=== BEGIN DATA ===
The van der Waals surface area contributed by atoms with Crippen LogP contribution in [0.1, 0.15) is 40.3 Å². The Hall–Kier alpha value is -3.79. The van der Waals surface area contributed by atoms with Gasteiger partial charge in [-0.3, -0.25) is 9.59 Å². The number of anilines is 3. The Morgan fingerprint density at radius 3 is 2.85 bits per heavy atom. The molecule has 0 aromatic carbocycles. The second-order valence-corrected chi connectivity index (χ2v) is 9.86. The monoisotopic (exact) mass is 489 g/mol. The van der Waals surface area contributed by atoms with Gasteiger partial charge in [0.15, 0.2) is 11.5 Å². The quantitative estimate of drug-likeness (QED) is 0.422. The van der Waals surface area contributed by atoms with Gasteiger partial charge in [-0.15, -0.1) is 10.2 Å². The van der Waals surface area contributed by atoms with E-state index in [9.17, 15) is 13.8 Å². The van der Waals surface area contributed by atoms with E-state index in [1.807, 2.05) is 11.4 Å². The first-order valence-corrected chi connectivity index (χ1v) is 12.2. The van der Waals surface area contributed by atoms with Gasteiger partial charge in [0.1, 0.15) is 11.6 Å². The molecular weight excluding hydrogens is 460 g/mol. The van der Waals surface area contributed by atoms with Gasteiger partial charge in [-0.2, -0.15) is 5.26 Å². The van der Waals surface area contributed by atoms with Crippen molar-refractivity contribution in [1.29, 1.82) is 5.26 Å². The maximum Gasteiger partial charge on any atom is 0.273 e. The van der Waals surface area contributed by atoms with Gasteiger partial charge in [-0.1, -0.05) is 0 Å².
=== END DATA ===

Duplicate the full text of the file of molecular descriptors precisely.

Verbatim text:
The van der Waals surface area contributed by atoms with Crippen LogP contribution in [0.1, 0.15) is 40.3 Å². The Hall–Kier alpha value is -3.79. The van der Waals surface area contributed by atoms with Gasteiger partial charge in [-0.3, -0.25) is 9.59 Å². The number of anilines is 3. The Morgan fingerprint density at radius 3 is 2.85 bits per heavy atom. The molecule has 0 aromatic carbocycles. The second-order valence-corrected chi connectivity index (χ2v) is 9.86. The monoisotopic (exact) mass is 489 g/mol. The van der Waals surface area contributed by atoms with Gasteiger partial charge in [0.15, 0.2) is 11.5 Å². The quantitative estimate of drug-likeness (QED) is 0.422. The van der Waals surface area contributed by atoms with Gasteiger partial charge in [-0.15, -0.1) is 10.2 Å². The van der Waals surface area contributed by atoms with E-state index in [9.17, 15) is 13.8 Å². The van der Waals surface area contributed by atoms with E-state index in [1.807, 2.05) is 11.4 Å². The first-order valence-corrected chi connectivity index (χ1v) is 12.2. The van der Waals surface area contributed by atoms with Gasteiger partial charge in [0.1, 0.15) is 11.6 Å². The molecular weight excluding hydrogens is 460 g/mol. The van der Waals surface area contributed by atoms with Gasteiger partial charge in [-0.2, -0.15) is 5.26 Å². The van der Waals surface area contributed by atoms with Crippen molar-refractivity contribution in [1.29, 1.82) is 5.26 Å². The maximum Gasteiger partial charge on any atom is 0.273 e. The van der Waals surface area contributed by atoms with Gasteiger partial charge in [-0.1, -0.05) is 0 Å².